Kugluktuk’s mayor and MLA are insisting that something must be done to address public housing units with only a single exit due to risks to occupants’ safety.
“It is a very big concern,” Kugluktuk Mayor Simon Kuliktana said.
A fire broke out in a two-storey multiplex in the community earlier this month, and the units have only one door each.
“We’re lucky it didn’t spread fast. The reason why it was contained was because we had a very quick response from our fire department,” the mayor said. “I don’t know how the GN approved (the previous design) without the thought of safety – safety was not part of the plan.”
In the legislative assembly on June 9, Nunavut Housing Corporation (NHC) president Terry Audla said the NHC has varied designs over the past several years in an effort to reduce costs. Moving to a single door per unit shaved off $20,000 per household, or $100,000 for a five-plex, he said. “But the feedback we got was that the second door is required and is needed for safety concerns … so we went back to the drawing board and switched it back to the original two-door design.”
Calvin Pedersen, MLA for Kugluktuk, pressed Housing Minister Margaret Nakashuk to ensure greater safety while questioning her in the legislative assembly on June 9.
“One improvement that I believe can and should be looked at right away is the need for multiplex units to have more than one exit,” he said. “From what I observed yesterday (June 8), this feature appears to be very lacking.”
Nakashuk replied, “We are concerned about the one exit, but when you’re building a multiplex, it’s cheaper.”
The minister said the NHC relies on fire-retardant wood and other materials to help keep house fires from getting out of control.
“For example, if a bedroom was on fire, they’re using materials that would contain the fire to one area,” she said.
Kuliktana said the Government of Nunavut cannot just ignore the risk.
“It is a hazard… I would like to see the housing corp. rectify the issue,” he said. “There’s got to be some solution. At least to make it an option for people living on the second floor, some kind of escape route so they can have peace of mind.”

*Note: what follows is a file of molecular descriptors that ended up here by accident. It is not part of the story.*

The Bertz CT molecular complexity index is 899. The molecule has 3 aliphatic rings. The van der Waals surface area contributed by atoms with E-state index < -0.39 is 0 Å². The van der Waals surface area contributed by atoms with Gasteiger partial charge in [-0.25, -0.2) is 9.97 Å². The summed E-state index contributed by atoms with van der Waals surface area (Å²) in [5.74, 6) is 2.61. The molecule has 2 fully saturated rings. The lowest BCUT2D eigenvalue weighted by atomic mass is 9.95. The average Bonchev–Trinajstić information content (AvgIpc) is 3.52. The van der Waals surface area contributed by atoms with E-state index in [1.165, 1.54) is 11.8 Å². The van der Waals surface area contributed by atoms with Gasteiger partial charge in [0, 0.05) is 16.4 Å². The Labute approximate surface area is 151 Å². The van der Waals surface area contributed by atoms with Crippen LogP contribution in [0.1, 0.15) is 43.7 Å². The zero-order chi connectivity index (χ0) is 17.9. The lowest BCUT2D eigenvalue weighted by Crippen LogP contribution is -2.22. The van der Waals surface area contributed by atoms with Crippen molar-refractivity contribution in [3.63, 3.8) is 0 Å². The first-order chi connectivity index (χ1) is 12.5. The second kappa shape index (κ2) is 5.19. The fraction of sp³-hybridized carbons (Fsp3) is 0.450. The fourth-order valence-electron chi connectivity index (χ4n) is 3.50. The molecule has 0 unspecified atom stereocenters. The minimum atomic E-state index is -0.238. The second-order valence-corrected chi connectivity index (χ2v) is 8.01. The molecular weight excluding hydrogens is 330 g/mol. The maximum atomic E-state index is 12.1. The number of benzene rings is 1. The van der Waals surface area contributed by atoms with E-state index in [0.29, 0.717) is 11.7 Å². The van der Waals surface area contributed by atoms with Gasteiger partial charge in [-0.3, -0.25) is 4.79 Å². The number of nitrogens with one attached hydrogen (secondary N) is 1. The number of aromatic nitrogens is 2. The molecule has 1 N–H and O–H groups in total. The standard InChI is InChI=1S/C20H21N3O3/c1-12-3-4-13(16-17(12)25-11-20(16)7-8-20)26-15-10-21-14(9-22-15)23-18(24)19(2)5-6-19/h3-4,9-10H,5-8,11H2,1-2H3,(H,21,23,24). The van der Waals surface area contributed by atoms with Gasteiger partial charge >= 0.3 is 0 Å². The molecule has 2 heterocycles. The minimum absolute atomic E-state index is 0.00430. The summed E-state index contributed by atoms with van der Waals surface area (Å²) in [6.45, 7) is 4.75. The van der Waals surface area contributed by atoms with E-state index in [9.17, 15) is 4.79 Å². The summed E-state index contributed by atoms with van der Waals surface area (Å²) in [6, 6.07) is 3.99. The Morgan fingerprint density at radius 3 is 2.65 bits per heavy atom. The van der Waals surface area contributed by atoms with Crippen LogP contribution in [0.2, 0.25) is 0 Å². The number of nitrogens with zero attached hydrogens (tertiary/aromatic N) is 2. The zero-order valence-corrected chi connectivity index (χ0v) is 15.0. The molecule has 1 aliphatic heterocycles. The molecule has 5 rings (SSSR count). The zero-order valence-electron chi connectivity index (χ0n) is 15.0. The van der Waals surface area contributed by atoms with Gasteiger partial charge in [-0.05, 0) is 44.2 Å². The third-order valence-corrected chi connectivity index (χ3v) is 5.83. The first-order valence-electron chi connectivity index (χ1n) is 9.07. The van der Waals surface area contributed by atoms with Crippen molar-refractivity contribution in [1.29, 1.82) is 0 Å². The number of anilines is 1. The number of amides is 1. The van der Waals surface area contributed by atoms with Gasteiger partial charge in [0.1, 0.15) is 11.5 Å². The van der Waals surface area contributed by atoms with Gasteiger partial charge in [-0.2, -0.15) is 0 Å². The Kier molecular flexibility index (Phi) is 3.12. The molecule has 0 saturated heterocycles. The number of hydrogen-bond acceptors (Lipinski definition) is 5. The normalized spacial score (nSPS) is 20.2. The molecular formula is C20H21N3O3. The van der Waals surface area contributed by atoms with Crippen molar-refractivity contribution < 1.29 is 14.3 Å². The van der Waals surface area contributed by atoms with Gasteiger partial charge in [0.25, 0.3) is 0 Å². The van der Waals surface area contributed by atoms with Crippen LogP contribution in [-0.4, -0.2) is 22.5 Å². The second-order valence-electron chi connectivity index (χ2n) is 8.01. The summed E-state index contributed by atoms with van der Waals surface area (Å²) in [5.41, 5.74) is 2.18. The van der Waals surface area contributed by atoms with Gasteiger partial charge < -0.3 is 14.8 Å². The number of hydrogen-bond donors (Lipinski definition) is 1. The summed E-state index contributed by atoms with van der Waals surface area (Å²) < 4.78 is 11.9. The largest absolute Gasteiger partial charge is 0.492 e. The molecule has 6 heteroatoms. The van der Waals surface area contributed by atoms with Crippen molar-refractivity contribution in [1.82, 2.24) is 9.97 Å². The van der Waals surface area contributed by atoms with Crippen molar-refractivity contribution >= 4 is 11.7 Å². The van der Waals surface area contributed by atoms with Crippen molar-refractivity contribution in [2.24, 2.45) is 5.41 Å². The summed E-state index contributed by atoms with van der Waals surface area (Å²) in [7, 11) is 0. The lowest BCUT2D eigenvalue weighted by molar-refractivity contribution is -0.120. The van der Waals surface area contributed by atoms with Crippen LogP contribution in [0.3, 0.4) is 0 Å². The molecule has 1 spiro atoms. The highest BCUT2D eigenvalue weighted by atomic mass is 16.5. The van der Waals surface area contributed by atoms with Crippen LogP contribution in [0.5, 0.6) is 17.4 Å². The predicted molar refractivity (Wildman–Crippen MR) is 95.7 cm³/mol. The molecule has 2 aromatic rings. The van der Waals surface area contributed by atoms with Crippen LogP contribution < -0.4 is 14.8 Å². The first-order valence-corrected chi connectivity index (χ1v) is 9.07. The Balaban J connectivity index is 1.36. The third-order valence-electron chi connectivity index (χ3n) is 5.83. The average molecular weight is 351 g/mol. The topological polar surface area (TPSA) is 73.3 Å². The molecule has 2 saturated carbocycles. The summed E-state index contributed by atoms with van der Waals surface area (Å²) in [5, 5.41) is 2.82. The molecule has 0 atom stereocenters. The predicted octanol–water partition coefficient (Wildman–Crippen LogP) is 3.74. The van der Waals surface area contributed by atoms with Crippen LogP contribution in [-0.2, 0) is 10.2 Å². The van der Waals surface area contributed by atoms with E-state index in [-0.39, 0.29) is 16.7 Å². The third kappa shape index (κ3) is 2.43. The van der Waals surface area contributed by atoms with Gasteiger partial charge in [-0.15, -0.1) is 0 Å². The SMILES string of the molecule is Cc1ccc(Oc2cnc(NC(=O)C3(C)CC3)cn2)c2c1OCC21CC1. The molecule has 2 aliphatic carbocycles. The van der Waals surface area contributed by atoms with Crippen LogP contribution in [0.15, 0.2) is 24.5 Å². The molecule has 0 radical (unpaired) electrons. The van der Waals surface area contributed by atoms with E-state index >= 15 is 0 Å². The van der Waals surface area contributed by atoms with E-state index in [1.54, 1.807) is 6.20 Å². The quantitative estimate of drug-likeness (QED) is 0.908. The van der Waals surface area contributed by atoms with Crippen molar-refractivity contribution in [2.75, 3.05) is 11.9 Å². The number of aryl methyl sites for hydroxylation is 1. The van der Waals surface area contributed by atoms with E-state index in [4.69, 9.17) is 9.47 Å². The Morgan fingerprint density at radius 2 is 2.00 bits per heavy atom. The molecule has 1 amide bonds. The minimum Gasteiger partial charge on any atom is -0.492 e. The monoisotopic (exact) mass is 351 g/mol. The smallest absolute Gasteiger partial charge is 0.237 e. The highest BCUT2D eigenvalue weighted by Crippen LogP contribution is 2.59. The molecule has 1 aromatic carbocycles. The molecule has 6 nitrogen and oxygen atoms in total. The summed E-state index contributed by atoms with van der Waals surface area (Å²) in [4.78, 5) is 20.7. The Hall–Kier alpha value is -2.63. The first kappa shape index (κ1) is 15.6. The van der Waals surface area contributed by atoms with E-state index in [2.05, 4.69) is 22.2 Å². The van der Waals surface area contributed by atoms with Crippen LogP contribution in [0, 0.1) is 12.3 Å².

Nunavut News asked the NHC how many homes have been built with a single exit door, but the agency did not provide an answer. However, 240 public housing units and 30 staff housing units have been constructed with a second exit since 2018, when the practice of using only a single exit door stopped, although the NHC stated that this is “by no means an exhaustive account” of dual exit residences. The housing corporation didn’t respond to questions of how much it would cost to install a second door in existing units and whether such measures are being considered.
The housing corporation stated that all homes are designed so that one window can be opened in most rooms of the house, including the living room, kitchen and bedrooms. By code, one window must be operable in each bedroom and the housing corporation said its design complies with this requirement.
‘Not willing to take chances’
In a subsequent statement to Nunavut News on June 18, the housing minister said: “I stand behind my efforts to address the fire safety concerns presented by my colleague. The numerous features I highlighted in the legislative assembly reflect NHC’s commitment to the safety of its tenants. All housing units constructed through the NHC construction program are built in accordance with strict safety standards established by the National Building Code,” Nakashuk stated. “NHC is not willing to take chances with people’s safety to save money, and as such, surpasses the design and requirements set out in the National Building Code. My colleagues suggested NHC designs were too elaborate and that we could save money by altering our designs, but NHC wants to ensure the units we build are built with fire separations to slow the spread of fire between units. Every new housing construction project is reviewed and approved by the Office of the Chief Building Official before a building permit is issued.”
Former Nunavut fire marshal Tony Noakes said limiting occupants to one exit could result in deaths during a fire.
“Especially if all other access areas (such as windows) are high enough to cause serious injuries or death if used as an exit by occupants fleeing a fire,” Noakes stated, adding that such homes should have sprinkler systems, heat detectors, alarms, extinguishers, building materials that limit fire spread, fire safety plans and related education for tenants.
In Kugaaruk, Jamal Immingark lives in a recently constructed five-plex with a back door, but there are no stairs and he estimates that there’s a drop of close to five metres.
“These new units are not safe in case of a fire,” he said.
Noakes said leaping from that height in an emergency could result in injuries or even be fatal.
In terms of rear-door exits, some units have a small landing and railing that functions as a balcony. “Beyond that, if the site is not built up, it is NHC’s responsibility to get it to the right topography. In some cases that means paying for gravel to bring it up to usable standards and including staircases that add extra costs,” stated the NHC.